Page:The life of Tolstoy.djvu/142

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When in Moscow, Tolstoy frequently visited the Nikolsky Market and the Ilinsky Gate, where, during the 'eighties, the pedlars used to buy their stock of popular literature. Tolstoy had long since wished to bring new blood into this literature, which at that period was a strange mixture of booklets on saints' lives, patriotic military tales, and strange romantic adventures, mostly written by illiterate people in a coarse style, often without beginning or end, and, generally, indigestible as intellectual food. Strange to say, Russian literature of that period was illustrious with great names, but not a single one—poets, novelists, or scientists—was ever brought before the mass of the people. This injustice Tolstoy was disposed, if not to remedy entirely, at least to reduce as much as possible.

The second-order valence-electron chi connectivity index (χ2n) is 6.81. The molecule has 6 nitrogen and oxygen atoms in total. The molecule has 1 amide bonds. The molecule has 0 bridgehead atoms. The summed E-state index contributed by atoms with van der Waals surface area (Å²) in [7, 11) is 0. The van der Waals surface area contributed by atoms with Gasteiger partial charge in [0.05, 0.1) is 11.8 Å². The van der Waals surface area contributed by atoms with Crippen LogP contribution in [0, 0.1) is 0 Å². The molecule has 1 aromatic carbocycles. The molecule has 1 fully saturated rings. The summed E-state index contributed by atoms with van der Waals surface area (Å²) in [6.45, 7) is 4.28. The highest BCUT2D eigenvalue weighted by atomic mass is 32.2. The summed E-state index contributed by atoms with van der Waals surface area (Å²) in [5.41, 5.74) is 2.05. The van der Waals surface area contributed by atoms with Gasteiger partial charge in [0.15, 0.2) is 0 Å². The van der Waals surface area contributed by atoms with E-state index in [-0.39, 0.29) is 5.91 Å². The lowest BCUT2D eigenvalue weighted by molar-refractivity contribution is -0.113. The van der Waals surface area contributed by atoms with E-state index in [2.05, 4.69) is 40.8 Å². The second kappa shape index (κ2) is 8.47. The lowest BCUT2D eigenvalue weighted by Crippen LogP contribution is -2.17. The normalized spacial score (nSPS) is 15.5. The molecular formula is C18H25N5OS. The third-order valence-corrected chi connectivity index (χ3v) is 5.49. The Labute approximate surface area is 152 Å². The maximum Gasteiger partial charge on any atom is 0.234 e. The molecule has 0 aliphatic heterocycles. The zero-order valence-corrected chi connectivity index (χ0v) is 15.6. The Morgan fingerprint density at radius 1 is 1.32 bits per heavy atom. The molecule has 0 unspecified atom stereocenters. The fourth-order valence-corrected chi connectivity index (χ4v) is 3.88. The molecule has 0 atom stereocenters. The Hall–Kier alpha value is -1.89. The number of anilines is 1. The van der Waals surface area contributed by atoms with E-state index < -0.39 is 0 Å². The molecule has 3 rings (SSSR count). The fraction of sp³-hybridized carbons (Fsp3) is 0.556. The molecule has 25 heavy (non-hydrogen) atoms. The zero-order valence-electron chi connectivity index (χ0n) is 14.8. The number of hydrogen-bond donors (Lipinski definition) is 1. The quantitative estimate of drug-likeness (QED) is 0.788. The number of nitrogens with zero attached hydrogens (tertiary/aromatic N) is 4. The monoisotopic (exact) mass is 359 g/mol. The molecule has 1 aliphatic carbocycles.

As a beginning, he wrote a series of highly artistic tales to be published in the form of popular literature, but in good style, with attractive